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Study Notes: GC Troubleshooting

The technique of GC is inherently complex with many pieces of equipment interacting to analyse a sample and to produce a chromatogram as a result. In such a system the potential for things to go wrong is necessarily high if operators do not know what they are doing or are less than careful in their approach to the work.

But even for experienced and meticulous technicians things can and do go wrong! This is where the ability to ‘troubleshoot’ is important.

The following table contains examples of errors/malfunctions and the likely appearance of a chromatogram under these circumstances. These examples will be useful when you work with the virtual GC.

Symptom Possible cause Checks
1. No Peaks.

No carrier gas.

Injector temperature too cold sample condensing.

Syringe is blocked.

Septum is damaged.

FID flame out.

Check carrier gas supply.

Check injector temperature versus that stated in method.

Replace syringe.

Replace septum.

Check air/hydrogen supply and re-ignite flame.

2. Poor sensitivity with normal retention time.
GC trace - poor sensitivity with normal retention time

Attenuation too high.



TCD filament temperature too low.

 

Check attenuation and compare it too that stated in the method.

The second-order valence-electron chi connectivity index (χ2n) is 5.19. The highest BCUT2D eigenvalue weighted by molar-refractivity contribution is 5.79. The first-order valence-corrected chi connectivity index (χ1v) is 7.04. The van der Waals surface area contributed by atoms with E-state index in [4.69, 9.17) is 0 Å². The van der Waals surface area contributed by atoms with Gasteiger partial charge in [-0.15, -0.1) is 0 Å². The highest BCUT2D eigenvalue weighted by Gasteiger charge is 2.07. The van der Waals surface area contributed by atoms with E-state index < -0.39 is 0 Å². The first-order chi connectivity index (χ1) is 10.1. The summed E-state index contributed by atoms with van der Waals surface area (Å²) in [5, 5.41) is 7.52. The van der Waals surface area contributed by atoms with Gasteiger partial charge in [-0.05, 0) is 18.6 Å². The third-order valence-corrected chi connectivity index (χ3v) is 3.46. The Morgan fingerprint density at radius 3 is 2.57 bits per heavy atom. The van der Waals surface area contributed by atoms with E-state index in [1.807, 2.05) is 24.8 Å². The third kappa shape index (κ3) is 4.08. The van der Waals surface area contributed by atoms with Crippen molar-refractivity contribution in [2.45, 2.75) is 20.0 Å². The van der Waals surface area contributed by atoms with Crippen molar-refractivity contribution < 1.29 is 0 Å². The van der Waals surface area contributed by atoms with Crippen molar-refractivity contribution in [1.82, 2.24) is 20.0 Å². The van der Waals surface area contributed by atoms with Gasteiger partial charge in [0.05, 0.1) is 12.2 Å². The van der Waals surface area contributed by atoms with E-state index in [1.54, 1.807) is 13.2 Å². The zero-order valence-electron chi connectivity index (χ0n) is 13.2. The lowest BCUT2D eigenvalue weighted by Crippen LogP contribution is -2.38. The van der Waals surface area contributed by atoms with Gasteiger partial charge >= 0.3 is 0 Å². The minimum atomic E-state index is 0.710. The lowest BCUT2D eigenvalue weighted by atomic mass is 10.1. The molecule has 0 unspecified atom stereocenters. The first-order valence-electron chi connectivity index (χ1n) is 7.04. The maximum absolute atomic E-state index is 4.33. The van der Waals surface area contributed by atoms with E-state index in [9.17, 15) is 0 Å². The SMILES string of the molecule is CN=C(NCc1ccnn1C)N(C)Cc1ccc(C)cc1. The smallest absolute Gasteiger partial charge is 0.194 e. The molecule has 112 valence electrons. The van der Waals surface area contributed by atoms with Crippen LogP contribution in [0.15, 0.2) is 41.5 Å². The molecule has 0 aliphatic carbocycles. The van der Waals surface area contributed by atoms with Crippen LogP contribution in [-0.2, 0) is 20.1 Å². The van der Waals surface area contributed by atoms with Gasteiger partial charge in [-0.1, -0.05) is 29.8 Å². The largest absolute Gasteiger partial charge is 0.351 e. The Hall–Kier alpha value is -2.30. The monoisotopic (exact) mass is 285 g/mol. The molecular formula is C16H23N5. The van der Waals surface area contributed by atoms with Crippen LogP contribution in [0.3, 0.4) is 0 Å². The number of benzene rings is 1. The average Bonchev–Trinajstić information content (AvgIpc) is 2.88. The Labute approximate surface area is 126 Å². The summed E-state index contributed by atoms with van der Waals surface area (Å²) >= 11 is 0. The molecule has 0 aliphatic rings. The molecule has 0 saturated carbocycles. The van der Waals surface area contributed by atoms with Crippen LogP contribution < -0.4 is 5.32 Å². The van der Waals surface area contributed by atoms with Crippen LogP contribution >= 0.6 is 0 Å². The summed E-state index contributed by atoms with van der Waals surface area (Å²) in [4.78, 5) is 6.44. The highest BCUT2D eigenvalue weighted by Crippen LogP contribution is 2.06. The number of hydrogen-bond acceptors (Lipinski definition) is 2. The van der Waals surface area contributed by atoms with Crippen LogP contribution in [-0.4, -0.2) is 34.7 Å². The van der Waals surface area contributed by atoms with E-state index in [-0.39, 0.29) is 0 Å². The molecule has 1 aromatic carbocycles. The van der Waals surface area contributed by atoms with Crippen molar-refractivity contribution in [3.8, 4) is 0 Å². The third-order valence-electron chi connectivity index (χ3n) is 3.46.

Check filament temperature and current and compare too method.

 

3. Poor sensitivity with an increase in the retention time.

GC trace - poor sensitivity with an increase in the retention time

Carrier gas flow rate too low.


Injector septum continuously leaking.

 

Check arrier glow flow rate pressure.

Replace septum.

4. Negative peaks.

GC trace - negative peaks

Polarity switch in wrong position (TCD). Check test method and polarity position.

5. High background signal (noise).

GC trace - high background signal (noise)

Contaminated column or excessive bleed from the column.

Carrier gas flow rate too high.

Carrier gas flow leak.

Hydrogen flow rate too high or too low (FID).

Air flow too high or too low (FID).

Re-condition column.

 

Check carrier gas pressure.


Check carrier gas pressure.

Check pressure of Hydrogen supply.

Check pressure of Air supply.

6. Tailing Peaks.

GC trace - trailing peaks

Column oven temperature too low. Check oven temperature to that stated in the test method.

7. Leading peaks.

GC trace - leading peaks

Sample condensed in the system.

 

Ensure injector and detector temperatures are correct.

8. Unresolved peaks

 

GC trace - unresolved peaks

Column oven temperature too high.

Carrier gas flow too high.
Check test method and adjust oven temperature accordingly.

Thoroughly flush syringe and repeat injection.

9.Extra Peaks.

GC trace - extra peaks

 

Residual material from previous sample.


Dirty Sample.

Contamination syringe.

Allow sufficient time for the previous sample injections to be eluted.



Thoroughly flush syringe and repeat injection.

10. Sudden drop-off of a normal peak.

GC trace - sudden drop-off of a normal peak

Loss of hyrogen or air.


Carrier gas flow rate too high.

Check hydrogen and air pressures.

Check carrier gas pressure to that stated in the method.

 

It may be useful for you to print a copy of this for troubleshooting activities.

Note that there may be other errors/malfunctions that may occur.

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